Huntington Disease

What is Huntington disease?

Huntington is a hereditary disease that may affect a certain lineage of persons and their descendants. The condition is characterized by depletion of the brain cells with time. The nerve cells that are liable for the transmission of nerve impulses, hence their degradation lead to a deterred mind.

The disease has significant diverse effects on the way the body and mind coordinate to enhance optimal functioning. The problem may develop into an advanced stage where it affects the way of thinking and other psychological impairments.

Huntington Disease

The disease expresses its effects later on in life, maybe in the late thirties to the early forties. However, despite the late onset of the condition, its entry into the body may have been earlier on. In some cases, the disease may appear in the early twenties. This is called juvenile Huntington disease. This is followed by strange symptoms that are absent among later infections and rapid advancement of the disease.

Despite the availability of medication to cater for the problem, there still lies a big way to go as these cannot reverse the diverse effects that the disease could have brought be it psychologically or physically.

Symptoms

Upon contracting the disease, you are bound to suffer from movement, mental and psychiatric ailments. These conditions are expressed in a wide variety of signs and symptoms. The severity and nature of the infection differ from patient to patient. The symptoms experienced are also as diverse as there are patients. As the disease progress to advanced stages, some symptoms may appear to be more expressed than others and has significant negative impact on the organs that facilitate movement.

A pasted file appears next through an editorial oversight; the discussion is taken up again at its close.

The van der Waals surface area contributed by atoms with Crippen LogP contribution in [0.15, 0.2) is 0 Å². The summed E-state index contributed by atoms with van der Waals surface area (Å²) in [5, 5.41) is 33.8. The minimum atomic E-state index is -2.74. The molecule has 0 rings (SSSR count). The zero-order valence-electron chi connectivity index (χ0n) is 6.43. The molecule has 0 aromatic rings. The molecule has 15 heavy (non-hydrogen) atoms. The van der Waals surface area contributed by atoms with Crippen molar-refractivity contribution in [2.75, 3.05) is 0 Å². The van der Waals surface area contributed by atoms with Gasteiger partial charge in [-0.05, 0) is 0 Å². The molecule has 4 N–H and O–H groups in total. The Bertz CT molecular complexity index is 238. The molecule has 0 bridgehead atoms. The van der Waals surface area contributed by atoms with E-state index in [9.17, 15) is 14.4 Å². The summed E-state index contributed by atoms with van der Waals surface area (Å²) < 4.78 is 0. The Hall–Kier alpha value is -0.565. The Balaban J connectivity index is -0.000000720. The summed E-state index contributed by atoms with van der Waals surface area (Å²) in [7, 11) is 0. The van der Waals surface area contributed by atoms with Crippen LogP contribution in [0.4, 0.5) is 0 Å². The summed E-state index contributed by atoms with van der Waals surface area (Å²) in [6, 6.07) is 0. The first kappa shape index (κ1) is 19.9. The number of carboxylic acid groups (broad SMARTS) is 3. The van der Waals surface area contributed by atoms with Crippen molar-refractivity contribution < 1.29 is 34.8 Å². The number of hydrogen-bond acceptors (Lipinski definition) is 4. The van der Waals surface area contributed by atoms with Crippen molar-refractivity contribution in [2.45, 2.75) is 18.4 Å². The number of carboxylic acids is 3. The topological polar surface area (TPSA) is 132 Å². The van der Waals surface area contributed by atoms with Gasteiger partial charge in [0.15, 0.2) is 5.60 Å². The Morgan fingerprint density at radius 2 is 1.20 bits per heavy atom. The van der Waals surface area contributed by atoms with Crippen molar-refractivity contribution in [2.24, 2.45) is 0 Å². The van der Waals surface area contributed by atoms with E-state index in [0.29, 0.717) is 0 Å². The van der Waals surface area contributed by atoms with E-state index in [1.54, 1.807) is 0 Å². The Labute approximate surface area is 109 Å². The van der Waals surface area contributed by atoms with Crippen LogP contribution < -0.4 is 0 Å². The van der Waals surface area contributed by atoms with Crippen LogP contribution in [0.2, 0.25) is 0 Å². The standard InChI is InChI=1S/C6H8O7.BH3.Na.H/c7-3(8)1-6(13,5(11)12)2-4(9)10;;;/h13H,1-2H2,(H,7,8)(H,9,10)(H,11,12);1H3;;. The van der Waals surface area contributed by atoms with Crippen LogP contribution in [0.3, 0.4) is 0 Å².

Movement disorders

Huntington disease can either bring about movement disorders voluntarily or involuntarily. The disorder affects the ability to move around but also deterred movement of body parts. Such could include:

  • Muscle aches and stiffness
  • Problematic speech and difficulty in swallowing.
  • Loss of balance and improper posture

In the occasion that the condition affects your voluntary movements, the impact will be more adverse than involuntary. This means that the infection will render you unable to handle any duties, make speech and fend for yourself.

Cognitive disorders

There are some mental illnesses that come hand in hand with the Huntington disease. Such cognitive disorders include:

  • Misplaced prioritizing
  • Deterred coordination of ideas and thoughts
  • Failure of self-realization
  • Slow processing of information and finding the correct words to make speech

Psychiatric disorders

There are several psychiatric disorders that come with Huntington disease. However, despite the wide range of symptoms, the most evident t of them all is depression. The condition does not therefore set in as a result of mental pressure after contracting the disease but as a result of brain infection, injury and illness. Advancement of the ailment leads to altered brain function. Signs and symptoms include:

  • Anger and distress
  • Insomnia
  • Tiredness and weariness
  • Suicidal thoughts

Signs

The severity and development of the disease may vary in both teenagers and adults.

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In earlier infections, the progression and development of the disease are higher than infections that occur later on in life. At the onset of the infection, you may experience some of these symptoms.

Social effects

  • Behavioral alteration
  • Poor performance in school studies

Bodily changes

  • Stiff and inflexible muscles
  • Seizures and convulsions
  • Involuntary movements